Babbling about the long-sought “essential American mind”(240), Bauerlein and Bellow write, “Our intellectuals are constrained by diversity from drawing people together and Americanizing them, and so are most educators and politicians.” Really? So there’s a conspiracy of intellectuals, teachers, and politicians to keep Americans racially divided and un-American? I’m quite sure that racial divisions and inequalities would not suddenly disappear if we all just pretended racism didn’t exist anymore and all Americans shared singular ideals.

According to Bauerlein and Bellow, the job of intellectuals is to “Americanize” everybody with this “singular” ideal that they never quite specify. (Does that include European intellectuals, or are they supposed to “Germanize” people if that’s where they live?)

Such gobbledygook is expressed with absolute certainty about its correctness and the moral failings of anyone who doesn’t fall in line. This volume is full of dubious assumptions rarely proven and the absence of dissenting voices, or even the acknowledgment of opposing arguments. Along the way, they ignore the growing anti-intellectualism of the right, with its attacks on science and higher education.

Bauerlein and Bellow conclude their volume with a call for revolution. Yes, an actual “cultural revolution” to “undo the delinquent habits and attitudes of our citizens and shake the diversity ideology of the elites.” It’s enough to make me wish Allan Bloom was still around to sneer at it all.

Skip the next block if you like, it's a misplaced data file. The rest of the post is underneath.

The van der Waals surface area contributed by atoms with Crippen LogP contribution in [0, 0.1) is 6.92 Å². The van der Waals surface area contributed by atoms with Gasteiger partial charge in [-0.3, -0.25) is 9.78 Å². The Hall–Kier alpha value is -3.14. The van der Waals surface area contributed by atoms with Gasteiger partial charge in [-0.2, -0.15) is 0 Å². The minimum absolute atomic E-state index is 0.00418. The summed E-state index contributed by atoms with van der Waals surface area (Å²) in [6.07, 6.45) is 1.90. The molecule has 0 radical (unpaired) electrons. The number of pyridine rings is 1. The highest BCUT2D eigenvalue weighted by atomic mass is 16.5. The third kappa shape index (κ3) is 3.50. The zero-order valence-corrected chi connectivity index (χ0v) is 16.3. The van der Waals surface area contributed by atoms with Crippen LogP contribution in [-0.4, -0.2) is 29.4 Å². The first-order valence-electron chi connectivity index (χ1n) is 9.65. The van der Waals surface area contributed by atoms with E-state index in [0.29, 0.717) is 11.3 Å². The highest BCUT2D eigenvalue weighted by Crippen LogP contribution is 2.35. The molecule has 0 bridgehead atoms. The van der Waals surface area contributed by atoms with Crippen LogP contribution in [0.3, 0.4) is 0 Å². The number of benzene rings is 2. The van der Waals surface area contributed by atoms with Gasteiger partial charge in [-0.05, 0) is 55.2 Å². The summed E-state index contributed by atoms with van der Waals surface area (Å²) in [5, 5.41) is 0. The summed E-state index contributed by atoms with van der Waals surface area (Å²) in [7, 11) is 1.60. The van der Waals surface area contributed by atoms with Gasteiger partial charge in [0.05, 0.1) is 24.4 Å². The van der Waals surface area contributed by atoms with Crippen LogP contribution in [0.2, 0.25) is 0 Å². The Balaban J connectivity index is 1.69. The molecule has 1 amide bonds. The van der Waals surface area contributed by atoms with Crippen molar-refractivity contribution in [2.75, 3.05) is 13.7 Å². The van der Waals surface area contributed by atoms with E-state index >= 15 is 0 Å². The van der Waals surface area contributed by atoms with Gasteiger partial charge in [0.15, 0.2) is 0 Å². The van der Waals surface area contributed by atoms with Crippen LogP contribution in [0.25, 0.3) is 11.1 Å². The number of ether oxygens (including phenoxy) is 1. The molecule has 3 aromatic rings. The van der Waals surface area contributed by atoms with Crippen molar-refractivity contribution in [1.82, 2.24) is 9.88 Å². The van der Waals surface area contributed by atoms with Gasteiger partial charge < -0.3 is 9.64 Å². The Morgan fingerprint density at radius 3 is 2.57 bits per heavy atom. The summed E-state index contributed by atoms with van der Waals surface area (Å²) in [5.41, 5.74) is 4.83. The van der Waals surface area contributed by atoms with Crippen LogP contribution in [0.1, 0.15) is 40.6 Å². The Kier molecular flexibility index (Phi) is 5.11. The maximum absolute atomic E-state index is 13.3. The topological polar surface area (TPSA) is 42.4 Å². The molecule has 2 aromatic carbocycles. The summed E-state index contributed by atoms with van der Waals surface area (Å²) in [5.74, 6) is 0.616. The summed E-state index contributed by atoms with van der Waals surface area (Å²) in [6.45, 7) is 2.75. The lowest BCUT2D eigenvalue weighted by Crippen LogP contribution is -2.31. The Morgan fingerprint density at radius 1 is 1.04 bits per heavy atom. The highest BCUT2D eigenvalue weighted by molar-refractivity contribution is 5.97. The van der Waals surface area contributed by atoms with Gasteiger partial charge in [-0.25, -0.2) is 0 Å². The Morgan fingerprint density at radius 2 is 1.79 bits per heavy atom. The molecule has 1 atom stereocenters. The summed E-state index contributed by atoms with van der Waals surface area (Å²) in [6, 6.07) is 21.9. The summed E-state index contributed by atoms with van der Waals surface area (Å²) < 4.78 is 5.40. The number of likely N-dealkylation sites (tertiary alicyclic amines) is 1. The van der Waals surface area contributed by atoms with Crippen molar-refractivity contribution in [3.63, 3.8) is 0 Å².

6 thoughts on “The Decline of the Conservative Mind

  1. Thank you, John. I wasn’t tempted to read the book before, but now I’m sure I don’t want to read it. On the other hand, I very much enjoyed your summary!

  2. Perhaps it is indicative of the book that Dennis Praeger, who as a talk-show host hardly qualify as an academic – even if he considers himself a “public intellectual” – was included among the authors.

    I do admit some disappointment however. Your intro paragraph, which appeared in the email announcing the post, led me to believe that there would be some connection with the tortured reasoning of Justice Antonin Scalia, whose words you were quoting. Given what you say about the likes of E. D. Hirsch (whom I remind people was not a professor of education but of English) I can see a clear path to connect what appears in this book with the way he writes his opinions.

    Oh well, perhaps it is because as someone who taught government (including AP US Government & Politics) for most of the past 17 years I have had to deal with what Scalia opines that I reacted as I did.